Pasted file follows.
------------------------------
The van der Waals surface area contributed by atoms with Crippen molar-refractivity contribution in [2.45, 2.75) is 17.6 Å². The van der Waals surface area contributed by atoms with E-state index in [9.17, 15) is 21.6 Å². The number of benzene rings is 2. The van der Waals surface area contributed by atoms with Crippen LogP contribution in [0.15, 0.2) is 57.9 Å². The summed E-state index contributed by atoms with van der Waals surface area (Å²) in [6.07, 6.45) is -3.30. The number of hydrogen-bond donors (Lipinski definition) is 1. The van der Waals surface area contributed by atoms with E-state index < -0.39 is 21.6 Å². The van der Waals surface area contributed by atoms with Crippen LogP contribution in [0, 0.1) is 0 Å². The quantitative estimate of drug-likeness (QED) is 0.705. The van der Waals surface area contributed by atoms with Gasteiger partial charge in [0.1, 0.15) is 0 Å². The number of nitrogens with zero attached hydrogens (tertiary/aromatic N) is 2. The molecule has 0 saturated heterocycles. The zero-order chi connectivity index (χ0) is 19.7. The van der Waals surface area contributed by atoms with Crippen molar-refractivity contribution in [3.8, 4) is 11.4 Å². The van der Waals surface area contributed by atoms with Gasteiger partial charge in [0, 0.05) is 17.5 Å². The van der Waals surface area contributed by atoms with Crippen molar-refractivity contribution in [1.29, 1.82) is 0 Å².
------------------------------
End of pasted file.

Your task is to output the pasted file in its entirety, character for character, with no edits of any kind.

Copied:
The van der Waals surface area contributed by atoms with Crippen molar-refractivity contribution in [2.45, 2.75) is 17.6 Å². The van der Waals surface area contributed by atoms with E-state index in [9.17, 15) is 21.6 Å². The number of benzene rings is 2. The van der Waals surface area contributed by atoms with Crippen LogP contribution in [0.15, 0.2) is 57.9 Å². The summed E-state index contributed by atoms with van der Waals surface area (Å²) in [6.07, 6.45) is -3.30. The number of hydrogen-bond donors (Lipinski definition) is 1. The van der Waals surface area contributed by atoms with E-state index < -0.39 is 21.6 Å². The van der Waals surface area contributed by atoms with Crippen LogP contribution in [0, 0.1) is 0 Å². The quantitative estimate of drug-likeness (QED) is 0.705. The van der Waals surface area contributed by atoms with Gasteiger partial charge in [0.1, 0.15) is 0 Å². The number of nitrogens with zero attached hydrogens (tertiary/aromatic N) is 2. The molecule has 0 saturated heterocycles. The zero-order chi connectivity index (χ0) is 19.7. The van der Waals surface area contributed by atoms with Crippen molar-refractivity contribution in [3.8, 4) is 11.4 Å². The van der Waals surface area contributed by atoms with Gasteiger partial charge in [0, 0.05) is 17.5 Å². The van der Waals surface area contributed by atoms with Crippen molar-refractivity contribution in [1.29, 1.82) is 0 Å².